Federal regulators released the first guidelines for the Qualified Opportunity Zones last week, giving shape to the would-be wealth redistribution program.
After months of deliberations, the Treasury Department and Internal Revenue Service proposed regulations and basic outlines for the initiative, which will allow individuals and companies to defer, reduce and, ultimately, avoid capital gains taxes in exchange for investments into economically-depressed communities.
“Overall, the regs are pro-taxpayer and answer a lot of the questions that were out there.”
These guidelines specified what types of gains can be rolled into the program, how they can be invested into Qualified Opportunity Funds and how those funds can manage cash while still adhering to the previously-established investment quota.
Questions remain about exiting the program, eligible investments and penalties for funds—and their investors—when program requirements aren’t met. Yet, the investment and development communities remain encouraged by the refined structure, which presents a hands-off approach.
“Everyone was wondering if this was going to be a restrictive or permissive way of looking at things,” John Gahan, a real estate lawyer with Sullivan & Worcester, said. “With very, very few and narrow exceptions, when Treasury had a choice between restrictive and permissive, they went permissive.”
The 74-page document of proposed rules begins with a simple but essential clarification: only capital gains are eligible for the program. At times, the original statute, which was adopted as part of last winter’s Tax Cuts and Jobs Act, refers only to “gains,” leaving some wondering if dividends, royalties or other gains could be funneled into an opportunity fund but no, only gains from the sale of an appreciated asset will suffice.
After realizing a gain, would-be investors have six months to reinvest it into an Opportunity Fund. Taxes are deferred as long as investments remain in the fund. After five years, invested gains get a 10-basis-point reduction on their taxable value; at seven years it jumps to 15 basis points and at 10 years the reduction for the initial investment stays at 15 basis points and gains generated by the fund can be realized tax-free. All investments must be made by December 31, 2019, to achieve the full benefits of the program.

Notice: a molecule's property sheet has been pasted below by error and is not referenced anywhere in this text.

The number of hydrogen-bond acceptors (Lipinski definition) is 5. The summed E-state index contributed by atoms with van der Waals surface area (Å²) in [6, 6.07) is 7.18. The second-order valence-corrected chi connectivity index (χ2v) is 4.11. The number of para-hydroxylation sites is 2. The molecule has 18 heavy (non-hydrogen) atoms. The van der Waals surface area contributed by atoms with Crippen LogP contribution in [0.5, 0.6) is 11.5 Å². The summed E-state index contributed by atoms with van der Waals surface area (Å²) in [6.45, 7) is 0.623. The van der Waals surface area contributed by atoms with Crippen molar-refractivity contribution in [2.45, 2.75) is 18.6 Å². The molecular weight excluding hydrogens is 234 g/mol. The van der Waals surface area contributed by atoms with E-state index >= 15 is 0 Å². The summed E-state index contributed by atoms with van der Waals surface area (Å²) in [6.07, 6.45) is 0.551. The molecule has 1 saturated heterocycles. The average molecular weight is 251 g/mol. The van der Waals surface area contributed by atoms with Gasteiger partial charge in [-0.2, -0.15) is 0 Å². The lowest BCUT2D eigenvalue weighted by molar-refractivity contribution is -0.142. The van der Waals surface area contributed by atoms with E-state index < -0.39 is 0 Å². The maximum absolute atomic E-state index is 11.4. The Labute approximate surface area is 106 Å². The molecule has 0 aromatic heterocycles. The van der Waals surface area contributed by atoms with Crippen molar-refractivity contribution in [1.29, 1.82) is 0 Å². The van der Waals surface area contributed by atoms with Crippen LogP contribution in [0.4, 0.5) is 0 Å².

Sean Aylward, vice chair of Chiesa, Shahinian & Giantomasi’s corporate and securities group, said the proposed regulations provide direction while staying true to the free-market spirit of the program.
“Overall, the regs are pro-taxpayer and answer a lot of the questions that were out there,” Aylward said.
Another big, albeit more nuanced question, was whether funds could hold cash for future expenses without violating a key requirement of the program: that 90 percent of all investments in Opportunity Funds be reinvested into Opportunity Zone properties or businesses.
To address this, regulators allowed for the creation of a “working capital safe harbor” in which money can be held, so long as there’s a specific timeline for its deployment.
“You still have to have a plan for using that cash and there are requirements for how to make that safe harbor,” Marc Schultz, a partner at the Arizona law firm Snell & Wilmer, said. “There will be questions and probably some more guidance on how to satisfy those requirements but at least we have something to start with.”
While many investors will look to Opportunity Funds for passive investments, the funds themselves must be active. One of the pillars of the program is that the funds make a “substantial improvement” for any property they acquire.
As far as real estate is concerned, last week’s guidelines clarified that this applies to buildings, not the underlying land. Therefore, if a property is purchased for $1 million and the building on it is valued at $400,000, the fund would only have to invest $400,001 rather than a $1 million plus one.
Other clarifications include standards for businesses to qualify for Opportunity Fund investment (70 percent of its assets must be in an Opportunity Zone); transferring investments between funds (it can be done without sacrificing tax-deferred status) and ultimate exit date (2047).
Treasury and the IRS will now accept comments about proposed guidelines and they are expected to make changes by the end of the year. Jeff Kolodny, a private wealth attorney with Kleinberg Kaplan, said the biggest question left unanswered is about the consequences for non-compliance.
“What happens if one of these funds fails to meet the standards, what if they don’t account for their 90 percent [Opportunity Zone] investment accurately? Does the investor lose his deferral?” Kolodny said. “That’s a real concern because a lot of people want to invest in these funds but they need to have some assurances. There’s still a lot of ambiguity about how you qualify and how the funds will operate.”
Some companies and individuals have already liquidated assets to capitalize on the appreciation of the most recent bull market, which is already showing signs of a downturn, Kolodny said. These investors are eagerly looking for promising funds or ways to keep their 180-day reinvestment windows open.
Fortunately for them, the guidelines allow members of partnerships to invest gains separately—a key distinction from the commonly used 1031 exchange—and since those gains are technically realized until the end of the year, their six-month clocks don’t start ticking until December 31.
“I have clients that have recognized gains,” Kolodny said. “We may take advantage of this partnership rule to buy more time.”
While the program isn’t set in stone and important details need to be chiseled out, some analysts believe the initial guidelines provide enough clarity for simple, single-project funds to get off the ground.
“The gun has gone off,” Frank Giantomasi, of Chiesa, Shahinian & Giantomasi, said. “Let the redistribution of wealth begin, that’s what I see.”